(i) The jurisdiction can be exercised to do complete justice between the parties before the Court. It cannot be exercised to nullify the benefits derived by a large number of litigants based on judicial orders validly passed in their favour who are not parties to the proceedings before this Court;

(ii) Article 142 does not empower this Court to ignore the substantive rights of the litigants; 
 

(iii) While exercising the jurisdiction under Article 142 of the Constitution of India, this Court can always issue procedural directions to the Courts for streamlining procedural aspects and ironing out the creases in the procedural laws to ensure expeditious and timely disposal of cases. However, while doing so, this Court cannot affectthe substantive rights of those litigants who are not parties to the case before it. The right to be heard before an adverse order is passed is not a matter of procedure but a substantive right; and 

(iv) The power of this Court under Article 142 cannot be exercised to defeat the principles of natural justice, which are an integral part of our jurisprudence. In a nutshell, Article 142 cannot be used to indirectly achieve objectives that cannot be attained directly. By issuing the guidelines in question, the Supreme Court may have overstepped its bounds and encroached into the legislative/executive domain. This raises an important question regarding the separation of powers and the role of the judiciary in shaping public policy.

Police protection on mere filing of a petition 

The guidelines mandate that “a court while dealing with a petition for police protection by intimate partners on the grounds that they are a same sex, transgender, inter-faith or inter-caste couple must grant an ad-interim measure, such as immediately granting police protection to the petitioners, before establishing the threshold requirement of being at grave risk of violence and abuse”.

As per the above-mentioned guideline, mere filing of a petition entitles the petitioner for police protection regardless of the fact whether he is at grave risk of violence or not. Under Article 226, High Courts have the authority to decide whether police protection should be granted as an interim measure or not, considering all relevant facts and circumstances. However, these guidelines restrict that discretion, compelling High Courts to grant police protection without proper evaluation. This encroachment on the jurisdiction of High Courts overlooks the basic structure of the Constitution and fails to recognize the importance of applying judicial discretion and the principle of due process. 

Additionally, the guidelines disregard the established process wherein individuals first approach the police for protection, and only if dissatisfied, seek relief from the High Court. 

Furthermore, by mandating immediate police protection without considering the actual risk, these guidelines could potentially strain state resources and lead to protection being granted to individuals with unsubstantiated claims. This not only undermines the credibility of the threat analysis mechanism but also creates a legal right for certain couples, effectively engaging in judicial legislation.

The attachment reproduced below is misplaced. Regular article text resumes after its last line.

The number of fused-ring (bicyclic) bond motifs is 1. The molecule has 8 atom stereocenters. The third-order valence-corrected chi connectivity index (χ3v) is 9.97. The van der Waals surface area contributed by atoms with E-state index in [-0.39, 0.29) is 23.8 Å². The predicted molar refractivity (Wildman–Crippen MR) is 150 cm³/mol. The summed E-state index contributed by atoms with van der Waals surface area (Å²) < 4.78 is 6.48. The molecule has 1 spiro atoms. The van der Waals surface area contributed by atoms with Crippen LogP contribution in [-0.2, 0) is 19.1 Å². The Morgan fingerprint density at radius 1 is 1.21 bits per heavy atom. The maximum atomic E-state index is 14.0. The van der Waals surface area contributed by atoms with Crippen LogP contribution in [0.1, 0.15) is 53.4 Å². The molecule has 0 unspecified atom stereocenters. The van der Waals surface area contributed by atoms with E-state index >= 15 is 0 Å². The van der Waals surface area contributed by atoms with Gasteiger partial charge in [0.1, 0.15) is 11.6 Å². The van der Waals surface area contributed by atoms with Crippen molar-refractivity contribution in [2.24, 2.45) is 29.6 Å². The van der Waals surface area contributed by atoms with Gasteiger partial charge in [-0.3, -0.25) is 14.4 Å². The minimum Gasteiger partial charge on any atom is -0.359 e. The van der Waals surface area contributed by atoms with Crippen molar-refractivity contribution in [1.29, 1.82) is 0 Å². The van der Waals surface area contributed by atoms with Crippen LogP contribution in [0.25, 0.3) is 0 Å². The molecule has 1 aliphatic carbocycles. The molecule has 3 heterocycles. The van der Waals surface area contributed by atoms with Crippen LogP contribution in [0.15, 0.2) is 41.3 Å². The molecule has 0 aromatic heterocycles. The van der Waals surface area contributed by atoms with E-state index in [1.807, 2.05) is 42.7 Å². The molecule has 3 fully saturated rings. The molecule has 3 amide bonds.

In essence, the guidelines effectively legislate a legal right to police protection for specific groups of individuals, bypassing the established judicial process. This encroachment on the jurisdiction of the legislative and executive branches highlights the need for caution in issuing such directives and underscores the importance of upholding the principles of separation of powers and due process in the legal system. 

Implications of prioritizing LGBTQ-related cases
 
Supreme Court has directed that Habeas Corpus and Protection petitions related to LGBTQ community must be given a priority in listing and hearing. By giving a special privilege of priority, Supreme Court has virtually declared non-LGBTQ litigants as secondary citizens. Every Habeas Corpus case demands serious attention, regardless of the identity of the individuals involved. While LGBTQ individuals undoubtedly face unique challenges, they are not the sole vulnerable class. 

Scheduled Castes, Scheduled Tribes, minorities, citizens below the poverty line, and women also confront significant vulnerabilities. By singling out LGBTQ litigants for priority treatment, the Supreme Court may have unintentionally compromised the rights of non-LGBTQ litigants guaranteed by the Constitution's Part III. By giving special privilege of listing and hearing to one class of citizens (i.e., LGBTQ), Supreme Court has violated the equality principle and eventually the basic structure of the constitution.

Furthermore, the judges of each court are best equipped to decide which litigant's case should be given priority in terms of listing and hearing. Therefore, it is best to let individual courts decide which cases should be given priority. Just because a petitioner belongs to the LGBTQ community, their case shouldn't automatically jump the line while others wait. The Supreme Court should not interfere with the day-to-day functioning of the other Courts by picking and choosing which cases be listed and decided out of turn.  The Judges of the High Courts should be allowed to set their priorities on a rational basis unless there are very extraordinary circumstances.